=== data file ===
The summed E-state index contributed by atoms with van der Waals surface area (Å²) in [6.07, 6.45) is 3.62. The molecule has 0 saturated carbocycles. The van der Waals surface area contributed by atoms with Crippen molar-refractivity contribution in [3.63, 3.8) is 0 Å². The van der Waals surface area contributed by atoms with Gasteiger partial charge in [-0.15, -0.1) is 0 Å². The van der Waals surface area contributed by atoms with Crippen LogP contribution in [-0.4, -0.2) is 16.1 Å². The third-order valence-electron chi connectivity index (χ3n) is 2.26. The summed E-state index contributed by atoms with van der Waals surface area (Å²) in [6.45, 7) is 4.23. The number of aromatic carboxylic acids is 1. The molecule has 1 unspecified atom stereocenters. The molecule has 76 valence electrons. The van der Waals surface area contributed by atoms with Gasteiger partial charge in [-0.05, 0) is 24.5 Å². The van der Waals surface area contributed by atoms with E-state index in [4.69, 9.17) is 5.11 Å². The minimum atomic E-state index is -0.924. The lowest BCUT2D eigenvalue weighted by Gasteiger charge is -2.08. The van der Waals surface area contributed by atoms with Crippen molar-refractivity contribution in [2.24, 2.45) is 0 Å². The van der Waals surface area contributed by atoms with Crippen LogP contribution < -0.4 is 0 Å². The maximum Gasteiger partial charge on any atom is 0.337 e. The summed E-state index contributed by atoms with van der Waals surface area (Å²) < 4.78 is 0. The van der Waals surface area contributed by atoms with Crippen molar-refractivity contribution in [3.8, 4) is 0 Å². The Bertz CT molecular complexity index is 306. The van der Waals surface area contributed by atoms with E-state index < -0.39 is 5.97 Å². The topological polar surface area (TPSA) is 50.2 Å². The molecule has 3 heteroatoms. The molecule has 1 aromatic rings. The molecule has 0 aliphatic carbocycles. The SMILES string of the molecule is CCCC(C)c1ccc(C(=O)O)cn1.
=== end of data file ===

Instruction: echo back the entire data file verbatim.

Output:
The summed E-state index contributed by atoms with van der Waals surface area (Å²) in [6.07, 6.45) is 3.62. The molecule has 0 saturated carbocycles. The van der Waals surface area contributed by atoms with Crippen molar-refractivity contribution in [3.63, 3.8) is 0 Å². The van der Waals surface area contributed by atoms with Gasteiger partial charge in [-0.15, -0.1) is 0 Å². The van der Waals surface area contributed by atoms with Crippen LogP contribution in [-0.4, -0.2) is 16.1 Å². The third-order valence-electron chi connectivity index (χ3n) is 2.26. The summed E-state index contributed by atoms with van der Waals surface area (Å²) in [6.45, 7) is 4.23. The number of aromatic carboxylic acids is 1. The molecule has 1 unspecified atom stereocenters. The molecule has 76 valence electrons. The van der Waals surface area contributed by atoms with Gasteiger partial charge in [-0.05, 0) is 24.5 Å². The van der Waals surface area contributed by atoms with E-state index in [4.69, 9.17) is 5.11 Å². The minimum atomic E-state index is -0.924. The lowest BCUT2D eigenvalue weighted by Gasteiger charge is -2.08. The van der Waals surface area contributed by atoms with Crippen molar-refractivity contribution in [2.24, 2.45) is 0 Å². The van der Waals surface area contributed by atoms with Crippen LogP contribution < -0.4 is 0 Å². The maximum Gasteiger partial charge on any atom is 0.337 e. The summed E-state index contributed by atoms with van der Waals surface area (Å²) < 4.78 is 0. The van der Waals surface area contributed by atoms with Crippen molar-refractivity contribution in [3.8, 4) is 0 Å². The Bertz CT molecular complexity index is 306. The van der Waals surface area contributed by atoms with E-state index < -0.39 is 5.97 Å². The topological polar surface area (TPSA) is 50.2 Å². The molecule has 3 heteroatoms. The molecule has 1 aromatic rings. The molecule has 0 aliphatic carbocycles. The SMILES string of the molecule is CCCC(C)c1ccc(C(=O)O)cn1.